the first section in that link above. The Bible was not among, "All books
which have been condemned either by the supreme pontiffs or by ecumenical
councils before the year 1515." And if you believe my assertion to be
incorrect, provide real sources that genuinely exist, not some whacko web
site by some kook who made something up because he thinks there is a Romish
plot to come and roast his stalwart Protestant children over his burning
King James Bible.

Care to try again, paster dave? Try, just one time, to get some factual
information straight. You really must check your sources. You have this
tendency to believe any web page that parrots your dogma and presume the
content is true and the author of the web page actually did their homework.
In almost all cases, these people have failed you and your cause badly.
There is a rule of thumb among historians that if they find exactly what
they want to find, they recheck everything. And then check it again. The
information about the Synod of Toulouse and the Index of Forbidden Books and
the Council of Trent is readily available and easily verified. You should
be taking your fellow travelers who do this to you to task. Their bogus
information makes you appear to be a liar or an ignoramous.

Why make up lies about the Catholic Church, paster dave? It seems to me
that the Catholic Church is hip deep in real problems and has been for many
years.

Please, paster dave, do learn to do basic reasearch. Don't you tire of
looking foolish? How does lying and ignorance serve God?

Below is the full text of paster dave's post, including full headers.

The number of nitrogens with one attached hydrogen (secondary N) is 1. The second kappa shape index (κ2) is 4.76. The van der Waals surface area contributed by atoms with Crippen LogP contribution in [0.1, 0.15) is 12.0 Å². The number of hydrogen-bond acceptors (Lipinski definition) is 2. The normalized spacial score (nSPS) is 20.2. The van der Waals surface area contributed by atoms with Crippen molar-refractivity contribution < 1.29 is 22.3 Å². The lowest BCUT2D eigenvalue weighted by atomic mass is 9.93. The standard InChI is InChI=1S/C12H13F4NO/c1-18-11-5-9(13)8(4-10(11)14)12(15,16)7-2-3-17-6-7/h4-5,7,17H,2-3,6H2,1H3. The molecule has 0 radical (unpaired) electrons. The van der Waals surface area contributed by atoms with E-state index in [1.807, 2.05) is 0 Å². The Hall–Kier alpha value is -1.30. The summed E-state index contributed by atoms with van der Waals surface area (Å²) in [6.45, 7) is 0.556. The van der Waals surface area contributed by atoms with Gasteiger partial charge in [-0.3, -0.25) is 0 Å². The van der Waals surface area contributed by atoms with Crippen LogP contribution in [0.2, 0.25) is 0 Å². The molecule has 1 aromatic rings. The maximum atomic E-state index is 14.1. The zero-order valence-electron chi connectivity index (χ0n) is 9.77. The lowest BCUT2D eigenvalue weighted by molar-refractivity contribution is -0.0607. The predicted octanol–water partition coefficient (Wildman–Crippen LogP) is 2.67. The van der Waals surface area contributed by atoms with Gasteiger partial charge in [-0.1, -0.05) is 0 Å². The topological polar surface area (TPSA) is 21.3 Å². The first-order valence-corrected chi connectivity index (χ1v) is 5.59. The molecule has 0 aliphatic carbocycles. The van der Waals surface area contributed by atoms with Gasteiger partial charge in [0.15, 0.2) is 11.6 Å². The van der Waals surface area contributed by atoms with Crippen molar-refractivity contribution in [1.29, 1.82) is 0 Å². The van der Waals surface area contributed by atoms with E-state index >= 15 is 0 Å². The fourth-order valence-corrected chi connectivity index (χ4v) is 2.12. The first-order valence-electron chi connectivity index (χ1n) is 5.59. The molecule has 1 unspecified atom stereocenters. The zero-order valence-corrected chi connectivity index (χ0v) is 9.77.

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From: Pastor Dave <nospam-pastordave38@yahoo.com>
Newsgroups: alt.bible
Subject: Re: Yet Another Case of Fundamentalist Fraud -- NOT by paster dave
Date: Sat, 19 Jul 2003 18:58:06 -0400
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On Sat, 19 Jul 2003 20:16:33 GMT, "Didymos"
<*e@privacy.net> wrote:

>
>"Zachriel" <angel@zachriel.com> wrote in message
>news:TKfSa.1541$mo4.189@fe01.atl2.webusenet.com...
>> I was raised a Catholic and one of my fondest memories of my father was
>when
>> he got his first computer Bible. It was on 5.5" floppies. He was so happy
>> that he could look up any topic in the Bible and then use it in
>discussions
>> with our parrish priest. He always loved the story of the prodigal son.
>>
>> So, yes. Catholics read the Bible.
>>
>I have no doubt Catholics read the bible, and those Catholics throughout
>history who were literate read the bible. Part of the lunatic fringe,
>so-called "Christian" fundamentalist position is that the Catholic Chruch
>forbade people to read the bible. Those wealthy enough to own or have
>access to a bible read them without compunction throughout history. But
>commanding an illiterate person not to read is kind of vacuous, isn't it?
>I do not understand why these kooks can't read a bit of history before they
>make public asses of themselves. Then they would understand that the
>barriers to reading the bible were the expense and illiteracy and not
>commands of the Church, which are mostly products of the fundamentalists